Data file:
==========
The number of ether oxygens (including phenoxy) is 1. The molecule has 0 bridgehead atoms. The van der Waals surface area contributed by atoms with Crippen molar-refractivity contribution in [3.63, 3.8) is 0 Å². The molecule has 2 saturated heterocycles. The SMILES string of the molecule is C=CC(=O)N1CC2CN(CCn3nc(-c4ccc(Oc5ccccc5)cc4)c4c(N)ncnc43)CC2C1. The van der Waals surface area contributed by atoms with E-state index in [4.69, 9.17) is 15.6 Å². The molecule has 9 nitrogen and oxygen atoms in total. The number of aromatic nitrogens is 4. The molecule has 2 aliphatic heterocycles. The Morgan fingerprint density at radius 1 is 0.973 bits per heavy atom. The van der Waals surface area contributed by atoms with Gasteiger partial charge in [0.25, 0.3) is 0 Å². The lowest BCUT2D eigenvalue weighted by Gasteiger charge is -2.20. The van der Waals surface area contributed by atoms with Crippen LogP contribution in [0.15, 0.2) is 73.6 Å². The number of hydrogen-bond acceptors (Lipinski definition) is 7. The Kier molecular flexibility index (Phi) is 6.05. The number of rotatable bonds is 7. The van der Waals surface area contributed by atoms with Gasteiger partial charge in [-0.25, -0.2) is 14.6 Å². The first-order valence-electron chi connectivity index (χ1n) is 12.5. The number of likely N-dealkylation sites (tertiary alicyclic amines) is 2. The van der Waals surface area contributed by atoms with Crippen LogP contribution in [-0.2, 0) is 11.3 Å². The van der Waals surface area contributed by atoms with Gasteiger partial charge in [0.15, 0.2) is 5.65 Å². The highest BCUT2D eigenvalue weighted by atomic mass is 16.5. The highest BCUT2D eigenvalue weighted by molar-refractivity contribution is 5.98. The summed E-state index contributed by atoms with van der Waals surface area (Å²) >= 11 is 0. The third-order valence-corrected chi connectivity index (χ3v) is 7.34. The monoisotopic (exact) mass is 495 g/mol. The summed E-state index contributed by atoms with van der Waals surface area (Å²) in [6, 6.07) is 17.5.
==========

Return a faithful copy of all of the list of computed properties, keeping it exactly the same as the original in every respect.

The number of ether oxygens (including phenoxy) is 1. The molecule has 0 bridgehead atoms. The van der Waals surface area contributed by atoms with Crippen molar-refractivity contribution in [3.63, 3.8) is 0 Å². The molecule has 2 saturated heterocycles. The SMILES string of the molecule is C=CC(=O)N1CC2CN(CCn3nc(-c4ccc(Oc5ccccc5)cc4)c4c(N)ncnc43)CC2C1. The van der Waals surface area contributed by atoms with E-state index in [4.69, 9.17) is 15.6 Å². The molecule has 9 nitrogen and oxygen atoms in total. The number of aromatic nitrogens is 4. The molecule has 2 aliphatic heterocycles. The Morgan fingerprint density at radius 1 is 0.973 bits per heavy atom. The van der Waals surface area contributed by atoms with Gasteiger partial charge in [0.25, 0.3) is 0 Å². The lowest BCUT2D eigenvalue weighted by Gasteiger charge is -2.20. The van der Waals surface area contributed by atoms with Crippen LogP contribution in [0.15, 0.2) is 73.6 Å². The number of hydrogen-bond acceptors (Lipinski definition) is 7. The Kier molecular flexibility index (Phi) is 6.05. The number of rotatable bonds is 7. The van der Waals surface area contributed by atoms with Gasteiger partial charge in [-0.25, -0.2) is 14.6 Å². The first-order valence-electron chi connectivity index (χ1n) is 12.5. The number of likely N-dealkylation sites (tertiary alicyclic amines) is 2. The van der Waals surface area contributed by atoms with Crippen LogP contribution in [-0.2, 0) is 11.3 Å². The van der Waals surface area contributed by atoms with Gasteiger partial charge in [0.15, 0.2) is 5.65 Å². The highest BCUT2D eigenvalue weighted by atomic mass is 16.5. The highest BCUT2D eigenvalue weighted by molar-refractivity contribution is 5.98. The summed E-state index contributed by atoms with van der Waals surface area (Å²) >= 11 is 0. The third-order valence-corrected chi connectivity index (χ3v) is 7.34. The monoisotopic (exact) mass is 495 g/mol. The summed E-state index contributed by atoms with van der Waals surface area (Å²) in [6, 6.07) is 17.5.